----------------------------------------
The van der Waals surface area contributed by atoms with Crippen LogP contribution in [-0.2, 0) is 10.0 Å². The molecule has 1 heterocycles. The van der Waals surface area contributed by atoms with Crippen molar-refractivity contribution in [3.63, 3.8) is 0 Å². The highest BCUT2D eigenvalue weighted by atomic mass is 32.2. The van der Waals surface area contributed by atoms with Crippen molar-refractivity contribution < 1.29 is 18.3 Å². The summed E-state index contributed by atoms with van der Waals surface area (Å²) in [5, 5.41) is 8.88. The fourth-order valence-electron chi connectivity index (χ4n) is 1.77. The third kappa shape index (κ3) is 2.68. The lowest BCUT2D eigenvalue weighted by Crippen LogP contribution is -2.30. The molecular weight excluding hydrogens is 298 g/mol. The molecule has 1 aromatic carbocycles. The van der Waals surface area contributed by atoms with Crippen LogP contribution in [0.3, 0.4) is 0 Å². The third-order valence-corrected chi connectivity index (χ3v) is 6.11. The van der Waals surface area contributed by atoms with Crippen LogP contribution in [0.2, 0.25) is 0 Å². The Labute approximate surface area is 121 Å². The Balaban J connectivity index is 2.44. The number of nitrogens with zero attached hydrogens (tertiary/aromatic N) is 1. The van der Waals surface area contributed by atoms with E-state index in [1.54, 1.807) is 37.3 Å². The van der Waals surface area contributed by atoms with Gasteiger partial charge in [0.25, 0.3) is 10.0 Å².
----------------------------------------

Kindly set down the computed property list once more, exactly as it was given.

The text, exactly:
The van der Waals surface area contributed by atoms with Crippen LogP contribution in [-0.2, 0) is 10.0 Å². The molecule has 1 heterocycles. The van der Waals surface area contributed by atoms with Crippen molar-refractivity contribution in [3.63, 3.8) is 0 Å². The highest BCUT2D eigenvalue weighted by atomic mass is 32.2. The van der Waals surface area contributed by atoms with Crippen molar-refractivity contribution < 1.29 is 18.3 Å². The summed E-state index contributed by atoms with van der Waals surface area (Å²) in [5, 5.41) is 8.88. The fourth-order valence-electron chi connectivity index (χ4n) is 1.77. The third kappa shape index (κ3) is 2.68. The lowest BCUT2D eigenvalue weighted by Crippen LogP contribution is -2.30. The molecular weight excluding hydrogens is 298 g/mol. The molecule has 1 aromatic carbocycles. The van der Waals surface area contributed by atoms with Crippen LogP contribution in [0.3, 0.4) is 0 Å². The third-order valence-corrected chi connectivity index (χ3v) is 6.11. The van der Waals surface area contributed by atoms with Crippen LogP contribution in [0.2, 0.25) is 0 Å². The Labute approximate surface area is 121 Å². The Balaban J connectivity index is 2.44. The number of nitrogens with zero attached hydrogens (tertiary/aromatic N) is 1. The van der Waals surface area contributed by atoms with E-state index in [1.54, 1.807) is 37.3 Å². The van der Waals surface area contributed by atoms with Gasteiger partial charge in [0.25, 0.3) is 10.0 Å².